When 2020 finally ends, don’t say, “Man, I’m glad this year is over.” That was the mantra of many after a challenging 2019. Cliché or not, it deserves saying: Be careful what you wish for.
For many, 2020 and the COVID-19 pandemic have already proved more stressful than planting delays in 2019. The impacts in 2020 go far beyond farm fields, affecting education, youth activities and life in rural Indiana.
We could spend this entire column debating whether the shutdown was necessary and still not arrive at a conclusion. So, we won’t. Instead, I’ll offer a few observations:
Death of common sense. Many people thought things were crazy when we were under lockdown. The real craziness began when things loosened up. That’s when common sense flew out the window. Some stores require masks just to enter while others don’t care. Some stores won’t let anyone under 16 enter, even though that’s the least-affected age group so far.
Inconsistency everywhere. Perhaps nowhere were the inconsistencies more evident than with public education. Some schools let teachers enter buildings for a couple of hours in late May to get supplies, some for whole days and some not at all. Some school systems allowed FFA and ag groups to plant farm plots and even gardens, while others said no — no one on the property! One person on a tractor is not OK? Really? Where were the people who were supposed to provide clear-cut, specific guidelines everyone could interpret?
To have a fair … or not. Purdue University didn’t allow Extension staff to assist with live 4-H activities for June fairs. Perhaps that made sense. That call had to be made early. Then people rallied when Purdue Extension announced July fairs could open — until they saw the restrictions local staff, 4-H members and participants must follow. The reality of kids wearing masks in a stuffy show ring when it’s 90 degrees F raised red flags. Some counties opted out right away, either canceling or going virtual. Some will persevere and attempt to put on some semblance of a fair.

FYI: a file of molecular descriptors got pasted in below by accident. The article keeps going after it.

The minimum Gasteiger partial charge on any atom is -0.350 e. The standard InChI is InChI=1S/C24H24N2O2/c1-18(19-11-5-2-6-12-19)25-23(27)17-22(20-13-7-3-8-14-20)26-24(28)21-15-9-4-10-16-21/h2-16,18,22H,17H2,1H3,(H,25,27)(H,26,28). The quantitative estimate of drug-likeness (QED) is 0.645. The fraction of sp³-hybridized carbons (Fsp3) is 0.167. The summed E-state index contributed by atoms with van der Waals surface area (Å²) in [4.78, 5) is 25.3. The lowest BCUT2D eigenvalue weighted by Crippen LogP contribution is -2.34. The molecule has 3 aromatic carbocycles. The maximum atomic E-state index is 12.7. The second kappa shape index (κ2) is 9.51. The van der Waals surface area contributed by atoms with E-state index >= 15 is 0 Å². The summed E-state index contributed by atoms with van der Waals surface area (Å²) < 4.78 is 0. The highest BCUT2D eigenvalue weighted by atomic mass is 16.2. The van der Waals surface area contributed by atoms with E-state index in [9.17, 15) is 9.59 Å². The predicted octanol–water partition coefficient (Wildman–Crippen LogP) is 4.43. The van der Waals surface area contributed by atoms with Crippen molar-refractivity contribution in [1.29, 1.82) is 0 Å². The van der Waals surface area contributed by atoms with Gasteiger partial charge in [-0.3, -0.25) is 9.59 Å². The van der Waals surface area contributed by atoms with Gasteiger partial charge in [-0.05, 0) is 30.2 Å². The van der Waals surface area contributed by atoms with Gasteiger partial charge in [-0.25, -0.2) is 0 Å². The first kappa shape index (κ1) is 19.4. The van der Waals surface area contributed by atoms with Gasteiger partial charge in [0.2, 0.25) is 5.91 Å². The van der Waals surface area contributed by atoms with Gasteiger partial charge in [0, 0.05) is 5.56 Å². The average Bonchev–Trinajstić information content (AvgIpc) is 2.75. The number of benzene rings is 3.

Tension increases. No doubt the situation is different in every community, but in many cases, Extension educators have been at odds with 4-H families and fair boards, due to circumstances beyond their control. If there is any leeway, perhaps it is in exactly when 4-H’ers do or do not have to wear masks.
Who are the losers in all this? We all are, unless we pull ourselves up by the bootstraps and salvage what we can of the lousy hand dealt to everyone this year. The community loses if a gap develops between the community and Extension staff. Kids lose, even if they show animals, if they don’t get the true experience of a fair — working with their friends, doing things outside the ring. That’s how young people have grown into adults in Indiana for decades — by face-to-face encounters, not by hovering over an electronic device.
The lemons on the tree are sour this year. Whether we end up with lemonade may vary from community to community, from person to person. It’s going to take a lot of sugar, in the form of understanding and good, old-fashioned common sense, to get us through this summer.
Remembering that 4-H is about developing young people who understand honesty and integrity is a good place to start. If what you’re doing doesn’t fit that guideline, maybe you need to rethink what you’re doing.
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